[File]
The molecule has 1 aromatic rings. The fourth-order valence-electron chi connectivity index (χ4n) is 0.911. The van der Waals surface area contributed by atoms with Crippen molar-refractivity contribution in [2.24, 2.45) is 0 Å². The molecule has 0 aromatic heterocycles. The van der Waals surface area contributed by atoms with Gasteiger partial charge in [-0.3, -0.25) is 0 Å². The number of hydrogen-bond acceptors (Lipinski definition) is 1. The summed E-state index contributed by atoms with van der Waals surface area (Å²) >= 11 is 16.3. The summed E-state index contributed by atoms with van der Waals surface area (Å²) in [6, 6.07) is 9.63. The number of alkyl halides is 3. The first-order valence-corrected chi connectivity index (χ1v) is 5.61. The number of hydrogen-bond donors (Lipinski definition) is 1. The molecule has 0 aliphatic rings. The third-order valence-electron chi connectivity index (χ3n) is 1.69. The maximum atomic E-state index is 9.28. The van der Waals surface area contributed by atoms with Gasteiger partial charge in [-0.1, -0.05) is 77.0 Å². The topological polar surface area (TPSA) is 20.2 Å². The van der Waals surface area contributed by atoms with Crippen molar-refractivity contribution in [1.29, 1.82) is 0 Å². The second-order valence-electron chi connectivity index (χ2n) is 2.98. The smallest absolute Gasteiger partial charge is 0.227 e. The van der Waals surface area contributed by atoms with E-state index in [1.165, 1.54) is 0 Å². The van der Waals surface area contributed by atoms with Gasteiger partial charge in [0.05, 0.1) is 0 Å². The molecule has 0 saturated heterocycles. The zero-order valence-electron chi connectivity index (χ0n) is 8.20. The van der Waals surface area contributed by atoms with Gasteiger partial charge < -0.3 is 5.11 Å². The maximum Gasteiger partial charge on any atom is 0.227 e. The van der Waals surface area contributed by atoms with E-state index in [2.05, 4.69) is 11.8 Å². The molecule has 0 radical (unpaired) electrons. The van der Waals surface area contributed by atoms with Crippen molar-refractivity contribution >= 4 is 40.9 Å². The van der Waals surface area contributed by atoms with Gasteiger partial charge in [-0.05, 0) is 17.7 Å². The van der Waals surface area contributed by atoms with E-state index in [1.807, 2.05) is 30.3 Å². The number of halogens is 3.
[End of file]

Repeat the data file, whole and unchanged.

The molecule has 1 aromatic rings. The fourth-order valence-electron chi connectivity index (χ4n) is 0.911. The van der Waals surface area contributed by atoms with Crippen molar-refractivity contribution in [2.24, 2.45) is 0 Å². The molecule has 0 aromatic heterocycles. The van der Waals surface area contributed by atoms with Gasteiger partial charge in [-0.3, -0.25) is 0 Å². The number of hydrogen-bond acceptors (Lipinski definition) is 1. The summed E-state index contributed by atoms with van der Waals surface area (Å²) >= 11 is 16.3. The summed E-state index contributed by atoms with van der Waals surface area (Å²) in [6, 6.07) is 9.63. The number of alkyl halides is 3. The first-order valence-corrected chi connectivity index (χ1v) is 5.61. The number of hydrogen-bond donors (Lipinski definition) is 1. The molecule has 0 aliphatic rings. The third-order valence-electron chi connectivity index (χ3n) is 1.69. The maximum atomic E-state index is 9.28. The van der Waals surface area contributed by atoms with Gasteiger partial charge in [-0.1, -0.05) is 77.0 Å². The topological polar surface area (TPSA) is 20.2 Å². The van der Waals surface area contributed by atoms with Crippen molar-refractivity contribution in [1.29, 1.82) is 0 Å². The second-order valence-electron chi connectivity index (χ2n) is 2.98. The smallest absolute Gasteiger partial charge is 0.227 e. The van der Waals surface area contributed by atoms with E-state index in [1.165, 1.54) is 0 Å². The van der Waals surface area contributed by atoms with Gasteiger partial charge in [0.05, 0.1) is 0 Å². The molecule has 0 saturated heterocycles. The zero-order valence-electron chi connectivity index (χ0n) is 8.20. The van der Waals surface area contributed by atoms with Gasteiger partial charge < -0.3 is 5.11 Å². The maximum Gasteiger partial charge on any atom is 0.227 e. The van der Waals surface area contributed by atoms with E-state index in [2.05, 4.69) is 11.8 Å². The molecule has 0 radical (unpaired) electrons. The van der Waals surface area contributed by atoms with Crippen molar-refractivity contribution >= 4 is 40.9 Å². The van der Waals surface area contributed by atoms with Gasteiger partial charge in [-0.05, 0) is 17.7 Å². The van der Waals surface area contributed by atoms with E-state index in [1.807, 2.05) is 30.3 Å². The number of halogens is 3.